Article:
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highlights of madagascar

16-Day Trip Exploring Madagascar's National Parks, Lemurs & Beaches

Discover the highlights of Madagascar on this fascinating safari with lemurs, colorful tribes, tropical beaches, bustling markets, and ever-changing scenery. Begin your adventure in the capital city of Antananarivo, exploring the remnants of the French colonial era and ancient Malagasy palaces. You’ll then explore a variety of spectacular national parks known for their vast canyons, deep gorges, natural swimming holes, tropical rainforests, hidden waterfalls, and of course the famous lemurs. You will also spend time in the ‘City of the Sun’, a coastal city most commonly used as a base for exploring the Great Reef.

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Day 1 – Antananarivo: Welcome to Madagascar! A representative will welcome you at the international arrival hall. Please look out for a sign with your name after you exit the restricted area with your luggage. Transfer to your hotel.

Day 2 – Morondava: We transfer you to the domestic terminal so you can take your private charter flight to Morondava. A member of our team will pick you up at the domestic arrivals hall. Once your luggage collected, you will then be led to your vehicle for your private transfer. Early in the morning and depending on the time of the tide, we embark on a pirogue and we pass through the port of Botry (traditional dhows) and navigate across the mangroves. We arrive at Betania, a small coastal village of Vezo fishermen. The Vezo is the term the semi-nomadic coastal people of southern Madagascar who are fishermen. They go as far as 50km away from the shores on their small pirogues without any navigation instruments. We will see them returning from their fishing trip. As soon as the pirogues are emptied, we watch the locals bargain for the freshest catch of the day, picking out fresh shrimps, mackerels, tuna, and sharks.

Day 3 – Bekopaka: We start our journey on the dusty roads of Madagascar’s midwest with dry deciduous forest, small villages, river crossings on barges. We will reach Belo sur Tsiribihina for a lunch stop and then drive to Bekopaka, the gateway to the Tsingy. This is a 100-mile journey which will last about eight hours. The Avenue or Alley of the Baobabs is a prominent group of baobab trees lining the dirt road between Morondava and Belo sur Tsiribihina in the Menabe region in western Madagascar. Its striking landscape draws travelers from around the world, making it one of the most visited locations in the region. It has been a center of local conservation efforts and was granted temporary protected status in July 2007 by the Ministry of Environment, Water, and Forests, the first step toward making it Madagascar’s first natural monument.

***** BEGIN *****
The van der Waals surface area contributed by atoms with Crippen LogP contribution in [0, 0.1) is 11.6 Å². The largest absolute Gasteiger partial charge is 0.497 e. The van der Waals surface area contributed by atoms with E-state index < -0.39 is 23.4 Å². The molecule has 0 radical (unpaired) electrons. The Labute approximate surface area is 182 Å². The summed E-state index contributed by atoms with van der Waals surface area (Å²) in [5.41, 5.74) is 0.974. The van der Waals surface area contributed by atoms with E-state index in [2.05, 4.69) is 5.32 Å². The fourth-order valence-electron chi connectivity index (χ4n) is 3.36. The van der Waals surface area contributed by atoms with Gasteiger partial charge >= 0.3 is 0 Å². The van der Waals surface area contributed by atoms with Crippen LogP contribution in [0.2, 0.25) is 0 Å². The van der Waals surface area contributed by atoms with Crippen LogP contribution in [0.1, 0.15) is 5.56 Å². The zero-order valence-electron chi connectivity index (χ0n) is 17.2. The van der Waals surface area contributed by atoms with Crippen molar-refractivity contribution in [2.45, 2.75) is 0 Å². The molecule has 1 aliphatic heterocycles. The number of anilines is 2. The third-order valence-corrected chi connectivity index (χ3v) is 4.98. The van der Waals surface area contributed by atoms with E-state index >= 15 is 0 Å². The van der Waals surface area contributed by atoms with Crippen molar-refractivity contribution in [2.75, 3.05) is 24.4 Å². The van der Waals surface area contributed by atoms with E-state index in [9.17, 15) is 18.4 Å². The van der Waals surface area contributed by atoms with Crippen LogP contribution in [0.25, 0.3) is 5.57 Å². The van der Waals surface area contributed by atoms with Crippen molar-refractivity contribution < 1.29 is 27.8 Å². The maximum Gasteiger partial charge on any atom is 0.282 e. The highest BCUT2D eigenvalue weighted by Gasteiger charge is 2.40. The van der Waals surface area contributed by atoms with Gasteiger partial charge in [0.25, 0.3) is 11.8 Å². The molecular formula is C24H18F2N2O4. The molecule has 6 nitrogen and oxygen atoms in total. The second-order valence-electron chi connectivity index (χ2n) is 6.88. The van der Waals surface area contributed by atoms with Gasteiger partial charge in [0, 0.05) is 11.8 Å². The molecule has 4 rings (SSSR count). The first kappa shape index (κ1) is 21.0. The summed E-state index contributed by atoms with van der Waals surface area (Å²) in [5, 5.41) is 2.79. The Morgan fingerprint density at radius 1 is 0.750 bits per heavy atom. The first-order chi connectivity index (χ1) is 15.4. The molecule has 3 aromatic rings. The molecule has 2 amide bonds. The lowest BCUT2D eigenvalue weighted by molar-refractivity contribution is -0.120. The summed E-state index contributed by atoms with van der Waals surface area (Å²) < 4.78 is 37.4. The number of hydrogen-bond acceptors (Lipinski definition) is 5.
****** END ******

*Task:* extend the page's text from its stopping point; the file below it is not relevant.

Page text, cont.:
Along the Avenue there are 20-25 trees about 50 feet in height, of the species Adansonia grandidieri, endemic to Madagascar. Some 20-25 more trees of this species grow in nearby rice paddies and meadows. Baobab trees, up to 800 years old, known locally as renala (Malagasy for “mother of the forest”), are a legacy of the dense tropical forests that once thrived on Madagascar. The trees did not originally tower in isolation over the sere landscape of scrub but stood in the dense forest. Over the years, as the country’s population grew, the forests were cleared for agriculture, leaving only the baobab trees, which the locals preserved as much in respect as for their value as a food source and building material. The area is not a national park, and the trees are threatened by further deforestation, effluent from encroaching rice paddies and sugarcane plantations, and bush and forest fires. Despite its popularity as a tourist destination, the area has no visitor center or gate fees, and local residents receive little income from tourism.

Day 4 – Bekopaka: We embark in our 4×4 vehicle and drive to the entrance of the trail, about ten miles north of Bekopaka. We will be equipped with harnesses clipped to the steel cable to climb and walk across the limestone forest. The beautiful Tsingy de Bemaraha Integral Nature Reserve is home to rare or eminently remarkable geological phenomena, including karstic scenery with a highly dissected limestone massif rising up to 100 yards, forming veritable cathedrals and offering a grandiose, spectacular natural landscape.

Day 5 – Bekopaka: At dawn, we take a traditional pirogue (dugout) to navigate on the Manambolo river and admire the impressive gorges (canyons). Further up on the river, we will see some caves and learn about the funeral traditions of the Vazimba (the first inhabitants of Madagascar). We start with an introduction to the Tsingy of Bemaraha. The short circuit passes through a labyrinth of limestones via walkways and iron ladders and small bridges. While the pinnacles were steep, they are not too high. We can observe them over from two viewpoints. We have some good chances to spot the Decken’s sifaka and red-fronted brown lemurs.

Day 6 – Morondava: Early in the morning, we line up our 4X4 at the Manambolo river in order to be among the first to cross on the barge. We drive the road towards Belo sur Tsiribihina, which we will reach before lunch.